How to create a welcome page for a survey in Getsitecontrol

Notice that we’ve also added buttons to the page. The first button takes respondents to the following page where the survey starts. The second button closes the popup entirely.

To add a button, just hit + Add button in the right-side menu. Then type the button text and apply the correct button-click action. In the former case, it’s ‘Submit,’ in the latter case, it’s ‘Close.’

Select the page where you want to display the survey

Every website is different, so there’s no rule for when you should display this pricing survey.

If you own an online store, for instance, you may want to approach paying customers only, because the opinion of non-paying visitors might be irrelevant.

Now, here is how to set up page-level targeting in Getsitecontrol. Open the Targeting tab and find the Include field. Then type the URLs where you want to display the survey. In the example below, we’ve added it to the shopping cart page 👇

How to use targeting settings to display the survey to the right audience segment

By default, the survey will pop up as soon as a customer opens the shopping cart – hence the ‘automatically’ option in the Start displaying widget field. To avoid showing the survey to the same person repeatedly, scroll down to Stop displaying widget and select ‘Forever upon action.’

Feel free to toggle other targeting controls if you want to display the survey after a time delay or to a selected audience segment only.

At this point, you can hit Save & close and activate the survey in your dashboard. If you’ve connected Getsitecontrol to your website already, the survey will go live.

In the following section, we’ll show you how to view and interpret the results.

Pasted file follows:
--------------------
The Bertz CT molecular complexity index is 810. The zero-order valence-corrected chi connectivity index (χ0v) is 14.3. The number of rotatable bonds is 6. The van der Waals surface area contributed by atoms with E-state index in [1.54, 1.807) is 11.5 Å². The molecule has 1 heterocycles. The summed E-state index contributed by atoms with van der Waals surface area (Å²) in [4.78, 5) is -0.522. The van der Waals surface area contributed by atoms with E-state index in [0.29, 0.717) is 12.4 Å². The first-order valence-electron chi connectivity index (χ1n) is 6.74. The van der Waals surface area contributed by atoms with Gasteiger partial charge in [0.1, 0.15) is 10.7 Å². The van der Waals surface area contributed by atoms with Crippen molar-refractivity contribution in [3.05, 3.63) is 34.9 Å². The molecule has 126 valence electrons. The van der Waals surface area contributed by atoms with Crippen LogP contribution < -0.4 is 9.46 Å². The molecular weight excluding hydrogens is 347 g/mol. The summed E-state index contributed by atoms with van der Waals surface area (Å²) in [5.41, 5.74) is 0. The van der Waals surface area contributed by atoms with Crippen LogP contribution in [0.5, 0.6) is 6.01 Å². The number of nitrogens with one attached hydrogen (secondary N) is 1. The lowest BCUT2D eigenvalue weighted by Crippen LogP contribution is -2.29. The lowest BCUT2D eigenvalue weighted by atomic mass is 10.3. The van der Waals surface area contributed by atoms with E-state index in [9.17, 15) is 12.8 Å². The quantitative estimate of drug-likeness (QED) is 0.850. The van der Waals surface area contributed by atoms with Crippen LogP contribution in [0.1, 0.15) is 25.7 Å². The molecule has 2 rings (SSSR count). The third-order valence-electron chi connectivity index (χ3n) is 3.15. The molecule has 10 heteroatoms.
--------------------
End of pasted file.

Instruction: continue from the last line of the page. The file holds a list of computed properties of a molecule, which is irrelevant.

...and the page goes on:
How to analyze the results of the Van Westendorp price model survey

Once you feel you’ve received enough responses, it’s time for analysis.

Getsitecontrol generates real-time reports showing how many people have chosen each option on each survey page. To access the report, open Statistics on the dashboard and click ‘Responses’. Here is what it will look like:

Survey response statistics report in Getsitecontrol

Next, you have two options:

  1. Manually add the data to an Excel spreadsheet and build a line chart based on the results.


  1. Download all the responses in a .xlsx file, build a pivot table to calculate the percentage of responses for each price, and build a chart based on the pivot table results.

No matter which method you choose, you should be able to draw a chart looking like the one below. It defines an acceptable price range and shows you the optimal price point.

Van Westendorp’s price sensitivity chart, built based on your survey data

In this chart, the acceptable price range is $14.25-$16, and the optimal price point is $14.49

Van Westendorp’s model defines three more points you should take into consideration. Here they are:

The point of marginal cheapness is the intersection of the “Expensive” and the “Too cheap” graphs. In this chart, it is $14.25. That means people aren’t likely to make a purchase at this point and below because of the quality doubts.

The point of marginal expensiveness — the intersection of the “Too expensive” and the “Bargain” graphs — is $16. At this point and above, more sales will be lost because customers feel the product isn’t worth the money.

Finally, the point where the “Expensive” and the “Bargain” lines cross each other is called the point of price indifference. In the chart above, that point will be $15.49. This is where most are indifferent to the price. In other words, approximately the same percentage of customers start thinking the price is getting too low for a good-quality product as those who believe the product is getting too expensive.


The Van Westendorp Price Sensitivity Meter is one of the easiest ways to perform market research when it comes to pricing strategy. It allows you to precisely estimate acceptable pricing based on your customers’ direct responses. It also shows you the points where you may lose sales because the price will outweigh the quality of the product by being too high or too low.

Planning to try the Van Westendorp pricing meter on your website? Make sure your respondents are well aware of the context or familiar with the product — otherwise you risk collecting inaccurate data. A brief guide to using targeting settings in Getsitecontrol will help you make sure you’re displaying the survey to the right people at the right moment.

Nina De la Cruz is a content strategist at Getsitecontrol. She is passionate about helping small and medium ecommerce brands achieve sustainable growth through email marketing.